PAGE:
An excellent review of the subject of di-nitrophenol in general was given in a report by the Council on Pharmacy and Chemistry of the American Medical Association,1 from which I shall quote freely.
The actions of certain nitro derivatives of phenol and naphthol as accelerators of metabolism have been studied for the past fifty years. Cazeneuve and Lepine2 in 1885 described the increase in the metabolism of dogs given di-nitronaphthol. A few years later Gibbs and Reichert3 reported similar observations with the use of di-nitrophenol.
During the war many cases of di-nitrophenol poisoning were observed among French munition workers. The poisoning, which was often severe and sometimes fatal, occurred so frequently that special pharmacologic study was instituted. The findings were reported on by Magne, Mayer and Plantefol4 in France and by Perkins5 in America.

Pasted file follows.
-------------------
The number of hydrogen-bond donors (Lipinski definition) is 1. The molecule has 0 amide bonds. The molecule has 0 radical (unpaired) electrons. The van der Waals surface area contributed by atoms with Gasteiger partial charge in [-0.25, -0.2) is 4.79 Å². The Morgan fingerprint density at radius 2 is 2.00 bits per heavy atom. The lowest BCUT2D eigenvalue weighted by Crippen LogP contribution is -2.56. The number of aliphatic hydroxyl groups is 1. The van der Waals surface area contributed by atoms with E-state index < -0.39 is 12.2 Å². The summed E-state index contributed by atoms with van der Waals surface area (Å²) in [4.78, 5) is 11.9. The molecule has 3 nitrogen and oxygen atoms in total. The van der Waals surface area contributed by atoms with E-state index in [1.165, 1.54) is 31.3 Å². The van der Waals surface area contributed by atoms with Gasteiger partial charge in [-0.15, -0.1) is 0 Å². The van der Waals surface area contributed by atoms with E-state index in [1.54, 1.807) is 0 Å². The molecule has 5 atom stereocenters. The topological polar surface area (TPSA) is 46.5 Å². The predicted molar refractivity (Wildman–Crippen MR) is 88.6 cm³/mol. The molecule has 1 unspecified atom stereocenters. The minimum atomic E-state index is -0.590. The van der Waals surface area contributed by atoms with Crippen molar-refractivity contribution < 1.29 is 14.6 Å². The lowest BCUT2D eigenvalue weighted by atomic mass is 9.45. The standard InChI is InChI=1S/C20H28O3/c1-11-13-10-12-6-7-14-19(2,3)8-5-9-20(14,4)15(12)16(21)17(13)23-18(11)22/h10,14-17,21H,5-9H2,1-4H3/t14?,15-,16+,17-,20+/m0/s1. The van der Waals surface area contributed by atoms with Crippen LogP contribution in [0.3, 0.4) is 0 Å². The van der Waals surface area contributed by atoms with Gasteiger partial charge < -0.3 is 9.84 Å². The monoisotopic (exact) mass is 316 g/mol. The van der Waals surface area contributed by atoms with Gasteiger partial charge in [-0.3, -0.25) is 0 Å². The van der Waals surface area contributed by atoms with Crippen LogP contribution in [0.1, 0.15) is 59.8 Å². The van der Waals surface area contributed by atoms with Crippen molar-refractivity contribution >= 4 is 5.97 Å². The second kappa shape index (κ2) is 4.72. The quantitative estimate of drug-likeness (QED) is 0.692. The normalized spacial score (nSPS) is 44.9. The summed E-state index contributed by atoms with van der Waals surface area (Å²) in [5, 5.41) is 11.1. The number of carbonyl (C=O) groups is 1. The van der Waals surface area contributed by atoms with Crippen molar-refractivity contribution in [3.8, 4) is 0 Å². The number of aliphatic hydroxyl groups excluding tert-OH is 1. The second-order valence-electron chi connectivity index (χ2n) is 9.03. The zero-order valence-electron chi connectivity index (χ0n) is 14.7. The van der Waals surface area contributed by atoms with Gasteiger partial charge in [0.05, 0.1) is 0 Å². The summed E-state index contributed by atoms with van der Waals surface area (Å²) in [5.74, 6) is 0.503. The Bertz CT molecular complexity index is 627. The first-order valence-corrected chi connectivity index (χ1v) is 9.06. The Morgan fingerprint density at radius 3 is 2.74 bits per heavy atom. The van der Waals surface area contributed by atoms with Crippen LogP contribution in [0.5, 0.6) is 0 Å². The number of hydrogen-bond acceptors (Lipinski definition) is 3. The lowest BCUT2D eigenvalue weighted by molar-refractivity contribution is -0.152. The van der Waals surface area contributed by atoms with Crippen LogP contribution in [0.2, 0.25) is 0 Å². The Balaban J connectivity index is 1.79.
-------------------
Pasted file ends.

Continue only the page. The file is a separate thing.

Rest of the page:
In 1933 Tainter and Cutting1 and their coinvestigators, proceeding independently,
HORNER WD. CATARACT FOLLOWING DI-NITROPHENOL TREATMENT FOR OBESITY. Arch Ophthalmol. 1936;16(3):447–461. doi:10.1001/archopht.1936.00840210121009
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